6. Follow a gluten-free diet for the most part - avoid pasta, bread, grains and overall processed foods.
  7. No artificial sweeteners or sugar  - stevia OK
  8. Okay to add seasonings and salsa/hot sauce/etc for flavor
  9. You should feel hungry every two hours on this plan - it means your metabolism is kicking up.
  10. This plan may be hard at first if you do not eat somewhat healthy, but keep at it and it will get easier as your body de-toxifies itself! If you get anxietty and binge eat, just get back on the horse on your next meal and don’t sweat it! :)
  11. MOST IMPORTANTLY: This plan is practically impossible to do without meal prepping (meaning you choose a day out of the week and cook all your main food and package it in to-go containers in your fridge). Since it’s so many meals per day, there’s just not enough time to cook it all every day and you will most likely skip meals, defeating the purpose. Think of your metabolism as a furnace - and every time you eat you’re feeding the fire! When you skip meals, the flames diet out :( So make Sunday your meal prep day and have fun!

A Father's Love: The Traveling Jam Jars

Photography by Kelly Rucker Photography

Photography by Kelly Rucker Photography

It was April of 2001, a few months before 9/11, and we were on a plane to the U.S. We were leaving everything behind -- our family, friends, our comfort zone, and moving to a new country, but as I looked over at my dad across the aisle, it didn't feel scary. He, an engineer, had been transferred to a large company in Houston, Texas, so we packed up our family of five, and off we went. 

My father had a simple beginning. What he didn't have (and still doesn't), is a simple mind. Growing up in Brazil isn't easy, I would know because I spent the first 15 years of my life there. He spent his first 45. There is a lot of resistance, a lot of difficulty, and not a lot of opportunity. My dad found a way to fight his way through school, then enrolled at the most prestigious Polytechnic School of Engineering, and began his career. 

My parents got married at 26, and my mom moved away from the small, quaint town she was from. This was yet was another brave risk my father took, believing he could give her and their future family a better life in a bigger city. My mom was also a brave one, for taking on the challenge. As his career started taking off, he had a job opportunity in Sweden. Now, my older brother and I were part of the picture (we were one and three at the time), and that presented new challenges. I don't know many people like my father, who believe in themselves and have the confidence to know they can achieve anything they go for. Moving to an entirely new country with their baby and toddler, not knowing the language, isn't for everyone, but he wasn't fazed. 

We lived in Stockholm, Sweden for a little over a year. My dad learned the language within a couple of months so that he could work, and mom stayed home with us. That was a big move for his career, and after a year or so, we were back in Sao Paulo, Brazil. As the years passed, growing up with my dad was somewhat like living with a rockstar. In those days, leaving the country was for "other people", and he was always traveling. He would come back from a work trip, and as soon as he walked in the door, my brothers and I would line up and stare expectantly at his suitcase like the children in Les Miserables, waiting for the goodies he would bring us. Without fail, he would always bring me one of those tiny jam jars you get at hotels at breakfast. He knew I loved them, and I collected them like they were jewels.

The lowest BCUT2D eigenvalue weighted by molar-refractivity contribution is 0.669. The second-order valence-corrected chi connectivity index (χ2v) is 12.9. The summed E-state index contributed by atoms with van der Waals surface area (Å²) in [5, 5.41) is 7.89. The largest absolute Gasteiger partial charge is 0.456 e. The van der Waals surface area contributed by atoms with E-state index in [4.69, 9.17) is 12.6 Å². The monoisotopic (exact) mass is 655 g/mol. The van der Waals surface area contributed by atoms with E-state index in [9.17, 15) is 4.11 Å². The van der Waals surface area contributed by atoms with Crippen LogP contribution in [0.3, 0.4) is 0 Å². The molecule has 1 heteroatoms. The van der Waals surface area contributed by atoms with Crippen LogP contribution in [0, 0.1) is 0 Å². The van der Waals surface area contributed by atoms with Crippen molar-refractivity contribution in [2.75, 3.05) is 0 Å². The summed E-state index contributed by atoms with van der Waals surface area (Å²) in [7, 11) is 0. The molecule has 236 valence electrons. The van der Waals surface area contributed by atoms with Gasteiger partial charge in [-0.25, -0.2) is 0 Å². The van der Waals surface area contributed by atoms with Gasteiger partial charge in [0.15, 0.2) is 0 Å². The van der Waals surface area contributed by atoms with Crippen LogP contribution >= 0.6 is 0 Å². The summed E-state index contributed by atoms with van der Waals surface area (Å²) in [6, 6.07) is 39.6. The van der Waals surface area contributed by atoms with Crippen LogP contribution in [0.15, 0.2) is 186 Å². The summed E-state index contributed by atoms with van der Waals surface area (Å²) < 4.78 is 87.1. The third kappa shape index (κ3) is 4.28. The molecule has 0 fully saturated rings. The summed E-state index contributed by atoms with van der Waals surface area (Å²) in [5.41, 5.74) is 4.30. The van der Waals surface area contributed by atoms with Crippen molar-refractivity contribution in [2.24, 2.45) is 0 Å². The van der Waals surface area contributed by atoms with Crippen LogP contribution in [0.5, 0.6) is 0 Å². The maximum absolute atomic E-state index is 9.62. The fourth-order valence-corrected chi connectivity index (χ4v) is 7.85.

After a few more moves here and there, we moved to Houston and it felt like a permanent change. My dad's career was doing great, and we were able to have what seemed like a huge house with a one-acre yard, something unheard of in the crammed city of Sao Paulo. Now in High School, we all had cars, something else we never dreamed of. My dad traveled most of the time for work, but he never wanted to put the burden on the family, so we lived in a nice suburb and he would drive an hour and back to the airport every few days. Every trip, I would get a tiny jam jar. 

I never once saw my dad complain, and that was something that stayed with me. He also never boasted, bragged, or talked about money, another thing I take with me. Being brilliant doesn't nullify the need for humility, and that is a trait I learned from my dad throughout the years. Everything felt safe when he was around, because he never panicked, regardless of the circumstances. When hurricanes Katrina and Rita hit Houston, he calmly taped all the windows in the house, packed up important documents (the man has a folder for everything), put us all in the minivan, and started what turned out to be a fourteen-hour drive to Dallas. "<em>Better safe than sorry</em>," he said.

Nowadays, he is an entrepreneur and an investor, and is always looking for ways to increase his talents and abilities. He showed me with his actions, what kind of man I should marry. I can happily say I am now married to an engineer as well, what a surprise. Seeing my dad give his life for our family, and work so hard without ever complaining, inspired me to go for my dreams and not be afraid of failure. His fearless spirit to just go for something new and try it, put that spirit in me as well. To this day, he still brings me the tiny jam jars, and I am now almost 30. It's just one of those "dad and daughter" things we share. Every time he hands me one of those tiny jars after a trip, I am reminded that with everything you do, family comes first. 

 

15 Lessons We Should All Learn From Regina George